COMMERCIAL SURROGACY –  Commercial surrogacy is a form of surrogacy in which a gestational carrier is paid to carry a child to maturity in her womb and is usually resorted to by higher income infertile couples who can afford the cost involved or people who save and borrow in order to complete their dream of being parents. This procedure is legal in several countries including in India where due to high international demand and ready availability of poor surrogates it is reaching industry proportions. But some European countries & states commercial surrogacy is banned. Commercial surrogacy is sometimes referred to by the emotionally charged and potentially offensive terms “wombs for rent”, “outsourced pregnancies” or “baby farms”.


Commercial surrogacy has been legal in India since 2002.  India is emerging as a leader in international surrogacy. Indian surrogates have been increasingly popular with fertile couples in industrialized nations because of the relatively low cost. Indian clinics are at the same time becoming more competitive, not just in the pricing, but in the hiring and retention of Indian females as surrogates. Clinics charge patients between $10,000 and $28,000 for the complete package, including fertilization, the surrogate’s fee, and delivery of the baby at a hospital

Surrogacy in India is much simpler and cost effective than anywhere else in the world. There is an increasing amount of Intended Parents who choose India as their surrogacy destination. The main reason for this increase is the less costlier surrogacy and better flexible laws. In 2008, the Supreme Court of India has held that commercial surrogacy is permitted in India. That has again increased the international confidence in going in for surrogacy in India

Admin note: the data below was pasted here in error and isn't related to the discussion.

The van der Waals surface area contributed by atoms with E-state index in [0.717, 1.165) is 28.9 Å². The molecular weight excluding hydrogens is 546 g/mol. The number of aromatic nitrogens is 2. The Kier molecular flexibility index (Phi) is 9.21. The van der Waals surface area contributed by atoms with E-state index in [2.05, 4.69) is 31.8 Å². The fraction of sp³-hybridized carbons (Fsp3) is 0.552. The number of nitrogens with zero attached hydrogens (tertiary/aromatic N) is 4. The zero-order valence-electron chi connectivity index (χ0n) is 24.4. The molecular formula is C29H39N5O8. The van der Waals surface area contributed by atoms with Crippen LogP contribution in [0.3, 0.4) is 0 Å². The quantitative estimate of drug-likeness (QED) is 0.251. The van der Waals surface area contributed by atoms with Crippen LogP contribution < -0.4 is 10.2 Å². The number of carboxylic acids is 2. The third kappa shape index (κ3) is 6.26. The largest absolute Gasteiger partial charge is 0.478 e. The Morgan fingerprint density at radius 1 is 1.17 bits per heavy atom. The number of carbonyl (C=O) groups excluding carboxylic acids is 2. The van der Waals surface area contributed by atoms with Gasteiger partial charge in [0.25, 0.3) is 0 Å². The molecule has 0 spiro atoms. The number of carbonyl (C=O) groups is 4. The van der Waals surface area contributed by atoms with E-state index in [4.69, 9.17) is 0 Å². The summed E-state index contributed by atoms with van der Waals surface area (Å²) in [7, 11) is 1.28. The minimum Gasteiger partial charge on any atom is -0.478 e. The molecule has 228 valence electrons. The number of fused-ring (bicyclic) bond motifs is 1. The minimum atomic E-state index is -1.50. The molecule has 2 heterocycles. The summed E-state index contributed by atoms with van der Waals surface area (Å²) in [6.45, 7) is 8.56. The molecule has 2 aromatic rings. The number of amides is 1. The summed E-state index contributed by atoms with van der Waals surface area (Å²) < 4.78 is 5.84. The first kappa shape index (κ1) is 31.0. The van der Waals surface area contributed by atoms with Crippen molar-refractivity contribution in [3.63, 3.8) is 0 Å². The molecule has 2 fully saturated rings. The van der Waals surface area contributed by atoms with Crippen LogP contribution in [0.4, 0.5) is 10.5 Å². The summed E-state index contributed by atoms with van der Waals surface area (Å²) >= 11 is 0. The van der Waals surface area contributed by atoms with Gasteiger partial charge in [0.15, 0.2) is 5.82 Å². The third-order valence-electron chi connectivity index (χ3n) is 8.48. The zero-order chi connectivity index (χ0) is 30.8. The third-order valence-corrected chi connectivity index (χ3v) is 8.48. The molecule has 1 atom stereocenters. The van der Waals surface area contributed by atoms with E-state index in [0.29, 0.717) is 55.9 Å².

“Surrogacy Agreement” is an agreement between the intended parent and the Surrogate, which expresses their necessity and fully volitional desire to opt for Assisted Reproductive Technique of Surrogacy, whereby the surrogate shall bear and gestate the embryo of the Intended Parents.

“Agreements” generally means the meeting of minds i.e. the parties to an agreement understanding each other’s intention at the point of entering into the agreement and there is a total synchronization of thought and action.

Since there is no specific law with regard to Surrogacy or Assisted Reproductive Technique in India, ‘Surrogacy agreement’ is the only foundation which governs the parties to Surrogacy. Therefore the Intended Parents are required to devote attention to have a perfect agreement in place, so that the surrogacy agreement is not held void or voidable in the court of law. As in every agreement, each party to a surrogacy agreement should express his/her purpose and situations, the need for surrogacy, free will of the surrogate, details about the surrogate and the terms on which the surrogate agrees to gestate the child etc. The terms chosen to be used in the agreement play an important role in determining the meaning accrued according to the context. Surrogacy agreement, being a very sensitive medical issue, should be drafted by a well experienced hand in the field. Since this agreement is a document which validates the birth of a child, it should be made sure that the agreement is be able to meet the worst twist of situations.